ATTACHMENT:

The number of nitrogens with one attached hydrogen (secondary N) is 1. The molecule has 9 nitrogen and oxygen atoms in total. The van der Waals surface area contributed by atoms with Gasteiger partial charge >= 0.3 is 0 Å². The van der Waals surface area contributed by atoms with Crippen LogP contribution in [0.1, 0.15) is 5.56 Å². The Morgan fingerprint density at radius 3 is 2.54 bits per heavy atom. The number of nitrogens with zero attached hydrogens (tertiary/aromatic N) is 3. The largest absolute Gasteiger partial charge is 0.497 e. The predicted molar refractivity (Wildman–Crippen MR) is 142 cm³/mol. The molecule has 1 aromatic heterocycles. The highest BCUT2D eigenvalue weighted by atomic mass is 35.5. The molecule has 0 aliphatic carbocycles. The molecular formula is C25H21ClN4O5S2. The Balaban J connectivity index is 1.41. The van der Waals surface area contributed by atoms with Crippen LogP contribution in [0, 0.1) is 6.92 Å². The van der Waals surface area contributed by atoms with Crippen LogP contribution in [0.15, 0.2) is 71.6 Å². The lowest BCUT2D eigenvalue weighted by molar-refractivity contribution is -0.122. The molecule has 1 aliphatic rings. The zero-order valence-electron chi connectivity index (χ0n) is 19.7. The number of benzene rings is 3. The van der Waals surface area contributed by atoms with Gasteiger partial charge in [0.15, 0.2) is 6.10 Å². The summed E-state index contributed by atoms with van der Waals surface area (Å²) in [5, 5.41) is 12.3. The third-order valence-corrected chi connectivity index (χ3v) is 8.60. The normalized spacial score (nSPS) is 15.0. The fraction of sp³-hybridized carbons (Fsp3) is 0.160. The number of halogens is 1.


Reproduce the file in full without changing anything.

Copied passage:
The number of nitrogens with one attached hydrogen (secondary N) is 1. The molecule has 9 nitrogen and oxygen atoms in total. The van der Waals surface area contributed by atoms with Gasteiger partial charge >= 0.3 is 0 Å². The van der Waals surface area contributed by atoms with Crippen LogP contribution in [0.1, 0.15) is 5.56 Å². The Morgan fingerprint density at radius 3 is 2.54 bits per heavy atom. The number of nitrogens with zero attached hydrogens (tertiary/aromatic N) is 3. The largest absolute Gasteiger partial charge is 0.497 e. The predicted molar refractivity (Wildman–Crippen MR) is 142 cm³/mol. The molecule has 1 aromatic heterocycles. The highest BCUT2D eigenvalue weighted by atomic mass is 35.5. The molecule has 0 aliphatic carbocycles. The molecular formula is C25H21ClN4O5S2. The Balaban J connectivity index is 1.41. The van der Waals surface area contributed by atoms with Crippen LogP contribution in [0, 0.1) is 6.92 Å². The van der Waals surface area contributed by atoms with Crippen LogP contribution in [0.15, 0.2) is 71.6 Å². The lowest BCUT2D eigenvalue weighted by molar-refractivity contribution is -0.122. The molecule has 1 aliphatic rings. The zero-order valence-electron chi connectivity index (χ0n) is 19.7. The number of benzene rings is 3. The van der Waals surface area contributed by atoms with Gasteiger partial charge in [0.15, 0.2) is 6.10 Å². The summed E-state index contributed by atoms with van der Waals surface area (Å²) in [5, 5.41) is 12.3. The third-order valence-corrected chi connectivity index (χ3v) is 8.60. The normalized spacial score (nSPS) is 15.0. The fraction of sp³-hybridized carbons (Fsp3) is 0.160. The number of halogens is 1.